The Complete Guide To EV Chargers
Choosing to buy, lease or finance an electric car takes much more than just signing a contract! You need to plan how you're going to charge it on a regular basis. If you have an EV charger at work that's great, you can always use the EV chargers out in retail parks but who really wants to rely on those? The other option, have an electric vehicle charger installed at home so you can charge your car, have or your motorbike whenever you'd like. But, before you make the investment and order an EV charger, take a look at the below and find out more about them.
What is an EV charger?
A home EV charger, also known as an EV charging station, is a power supply designed to charge electric cars and vans while you're at home. This type of EV charger can be installed into domestic properties to offer an easy way for you to charge your EV easily.
These chargers are usually wall-mounted but can sometimes be mounted to a stand. There are so many to choose from depending on your power needs, the aesthetic you're looking for and even the connection types that you require.
In short, an EV charger does exactly what it says on the tin, it'll charge your electric vehicle while you're at home.
Key consideration when buying your home EV charger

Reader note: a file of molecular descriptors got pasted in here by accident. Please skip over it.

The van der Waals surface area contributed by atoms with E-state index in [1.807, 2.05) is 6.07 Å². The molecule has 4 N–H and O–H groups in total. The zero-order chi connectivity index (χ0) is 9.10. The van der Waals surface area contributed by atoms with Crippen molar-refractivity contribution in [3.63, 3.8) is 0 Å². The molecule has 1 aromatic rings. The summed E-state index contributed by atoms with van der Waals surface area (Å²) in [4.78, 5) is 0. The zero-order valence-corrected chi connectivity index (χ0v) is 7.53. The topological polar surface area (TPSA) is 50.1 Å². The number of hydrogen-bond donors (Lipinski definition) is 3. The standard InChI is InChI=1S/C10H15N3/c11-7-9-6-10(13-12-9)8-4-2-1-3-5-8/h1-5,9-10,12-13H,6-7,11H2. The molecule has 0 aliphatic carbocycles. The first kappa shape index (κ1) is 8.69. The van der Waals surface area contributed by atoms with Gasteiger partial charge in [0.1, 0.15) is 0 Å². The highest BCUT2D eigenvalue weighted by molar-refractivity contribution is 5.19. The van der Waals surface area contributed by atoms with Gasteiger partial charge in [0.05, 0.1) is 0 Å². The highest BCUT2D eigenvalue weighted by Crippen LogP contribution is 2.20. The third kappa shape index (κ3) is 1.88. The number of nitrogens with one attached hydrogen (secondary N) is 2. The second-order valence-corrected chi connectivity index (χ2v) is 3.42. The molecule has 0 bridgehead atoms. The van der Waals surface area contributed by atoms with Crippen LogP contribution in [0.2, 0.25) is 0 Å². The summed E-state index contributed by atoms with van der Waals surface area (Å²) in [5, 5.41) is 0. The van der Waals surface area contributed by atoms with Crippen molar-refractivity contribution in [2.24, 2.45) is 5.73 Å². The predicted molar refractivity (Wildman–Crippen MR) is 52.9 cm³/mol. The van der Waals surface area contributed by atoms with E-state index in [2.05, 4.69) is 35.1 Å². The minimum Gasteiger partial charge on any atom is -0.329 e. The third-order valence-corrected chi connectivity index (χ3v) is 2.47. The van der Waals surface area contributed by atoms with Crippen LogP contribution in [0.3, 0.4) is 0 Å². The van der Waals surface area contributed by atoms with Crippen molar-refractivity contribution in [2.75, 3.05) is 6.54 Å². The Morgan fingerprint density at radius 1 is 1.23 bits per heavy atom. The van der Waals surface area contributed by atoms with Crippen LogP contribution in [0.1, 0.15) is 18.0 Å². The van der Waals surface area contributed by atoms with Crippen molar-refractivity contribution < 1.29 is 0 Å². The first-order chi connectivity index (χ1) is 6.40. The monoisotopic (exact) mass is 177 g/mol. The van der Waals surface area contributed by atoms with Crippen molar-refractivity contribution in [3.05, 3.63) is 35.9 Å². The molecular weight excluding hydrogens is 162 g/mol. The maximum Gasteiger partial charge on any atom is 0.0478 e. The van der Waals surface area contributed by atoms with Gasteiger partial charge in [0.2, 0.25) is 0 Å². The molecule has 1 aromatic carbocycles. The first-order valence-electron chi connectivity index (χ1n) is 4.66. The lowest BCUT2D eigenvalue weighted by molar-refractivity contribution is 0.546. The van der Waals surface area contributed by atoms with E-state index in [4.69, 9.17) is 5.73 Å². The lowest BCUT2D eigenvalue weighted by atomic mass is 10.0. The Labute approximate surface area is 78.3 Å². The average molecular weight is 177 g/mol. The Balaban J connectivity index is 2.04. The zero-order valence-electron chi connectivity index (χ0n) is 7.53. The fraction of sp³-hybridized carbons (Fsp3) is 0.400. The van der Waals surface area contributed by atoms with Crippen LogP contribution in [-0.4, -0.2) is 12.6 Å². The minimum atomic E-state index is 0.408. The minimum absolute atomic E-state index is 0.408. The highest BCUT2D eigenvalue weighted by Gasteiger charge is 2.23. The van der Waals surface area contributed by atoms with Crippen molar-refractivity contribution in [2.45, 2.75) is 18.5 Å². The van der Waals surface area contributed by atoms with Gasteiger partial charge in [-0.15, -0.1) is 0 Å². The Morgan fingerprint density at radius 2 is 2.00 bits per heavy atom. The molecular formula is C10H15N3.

Choosing the right EV chargers for your home means getting it right the first time. You don’t want to have to go back and do it all over again. With that in mind, there are a few considerations that you should take into account:
- The charger’s power rating
- Whether the charger is tethered or untethered
- The type of plug the charger has
- Installation considerations
- Whether the charger has smart features or not
- The type of power connection in your home
- Design and aesthetics
- Warranty and support
- Power ratings for home EV charging
This is one of the most important parts of choosing the right home EV chargers. The power rating usually dictates the rate at which your charger will fill your electric car with power and charge it.
Usually, EV chargers are available in a number of different power ratings for the UK. These tend to fall under 3.6kW, 7kW and 22Kw (which are only for homes with a three-phase set-up).